Students build solar devices for rural hospital in Africa
Posted on January 18, 2017
A group of graduate students at Grand Valley State University created devices that provide solar power when electricity fails at a rural hospital in Malawi. They recently made the 22-hour trip to southeastern Africa to deliver and install the devices.
Embangweni Mission Hospital is located in an area where electricity is often disconnected, and the results can be fatal. Martha Sommers, an American physician currently working in Madagascar, frequently experienced this problem when she spent time at the hospital performing emergency surgeries, like C-sections.
"When the power went out, we relied on a flashlight and we no longer had the ability to use a suction tool to clear fluid from wounds," Sommers said. "This happened many times when we were working to save a mother and her child. Many times the patient died."
To combat this problem, students in the engineering master's degree program created a portable power system for the hospital in 2012. The system was used so often that hospital staff requested more devices. Led by engineering professor Heidi Jiao, students created three Solar Suction Surgery Systems (S4) in 2016. The S4 can provide power for up to two days. Each system has five outlets: two provide light, one provides suction and two are used to charge electronics. A solar panel is connected to the charge controller which is used to control the output power.
Last fall, a Grand Valley group delivered the new devices to the hospital. Members of the group included Justin Melick, digital media developer, and engineering graduate students Sofia Fanourakis and Patrick McCarthy.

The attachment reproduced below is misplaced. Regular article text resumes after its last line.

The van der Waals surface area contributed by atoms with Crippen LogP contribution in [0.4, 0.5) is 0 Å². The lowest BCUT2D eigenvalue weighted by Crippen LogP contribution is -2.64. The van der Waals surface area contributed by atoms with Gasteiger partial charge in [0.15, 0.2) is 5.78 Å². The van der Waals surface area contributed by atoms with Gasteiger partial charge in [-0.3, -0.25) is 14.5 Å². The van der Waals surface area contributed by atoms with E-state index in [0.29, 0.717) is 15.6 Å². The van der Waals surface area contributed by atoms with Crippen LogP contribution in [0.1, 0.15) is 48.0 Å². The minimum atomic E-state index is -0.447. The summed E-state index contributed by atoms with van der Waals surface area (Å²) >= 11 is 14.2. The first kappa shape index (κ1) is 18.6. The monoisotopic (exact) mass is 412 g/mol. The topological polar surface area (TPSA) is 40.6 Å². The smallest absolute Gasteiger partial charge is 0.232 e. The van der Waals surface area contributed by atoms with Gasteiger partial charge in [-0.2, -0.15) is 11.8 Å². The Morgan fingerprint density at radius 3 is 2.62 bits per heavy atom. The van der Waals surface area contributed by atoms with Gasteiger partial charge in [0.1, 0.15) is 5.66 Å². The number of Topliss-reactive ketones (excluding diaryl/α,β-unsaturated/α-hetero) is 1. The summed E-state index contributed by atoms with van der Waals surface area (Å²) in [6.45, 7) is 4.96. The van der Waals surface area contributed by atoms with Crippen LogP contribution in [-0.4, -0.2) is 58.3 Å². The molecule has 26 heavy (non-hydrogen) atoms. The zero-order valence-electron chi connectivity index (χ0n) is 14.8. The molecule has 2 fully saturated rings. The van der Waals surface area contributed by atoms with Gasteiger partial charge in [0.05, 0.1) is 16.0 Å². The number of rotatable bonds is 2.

The trio spent a week at the hospital and its two remote clinics, installing the solar panels and training employees, including the hospital's only physician, Ishmael Nyirenda. He said his team uses the original power system every single day.
"Each day, there's a period of at least six hours when we don't have electricity," Nyirenda said. "We depend on power to sterilize equipment, perform surgeries and resuscitate babies and patients."
While the devices provide immediate help, Fanourakis and McCarthy are planning for the long term through data tracking. They are tracking power outages and the performance of the devices. The data will be used to help fund new devices and raise awareness about the need.
Jiao will continue to offer the solar-power system as a group project in one of her classes. "Some of our constant questions are 'How do we make this project sustainable?' and 'How can we help other areas in need?'" she said. "Malawi isn't the only area we're looking at; we want to help other underserved areas in Africa and even in the U.S."
The group partnered with a campus organization to make the system's design publicly available on a new open-source website called solaRescue. The website was created by Teaching Through Technology (t3), a multidisciplinary group of Grand Valley alumni and students. The group encourages the use of technology to serve the global community.
For more information, visit www.gvsu.edu/solarescue.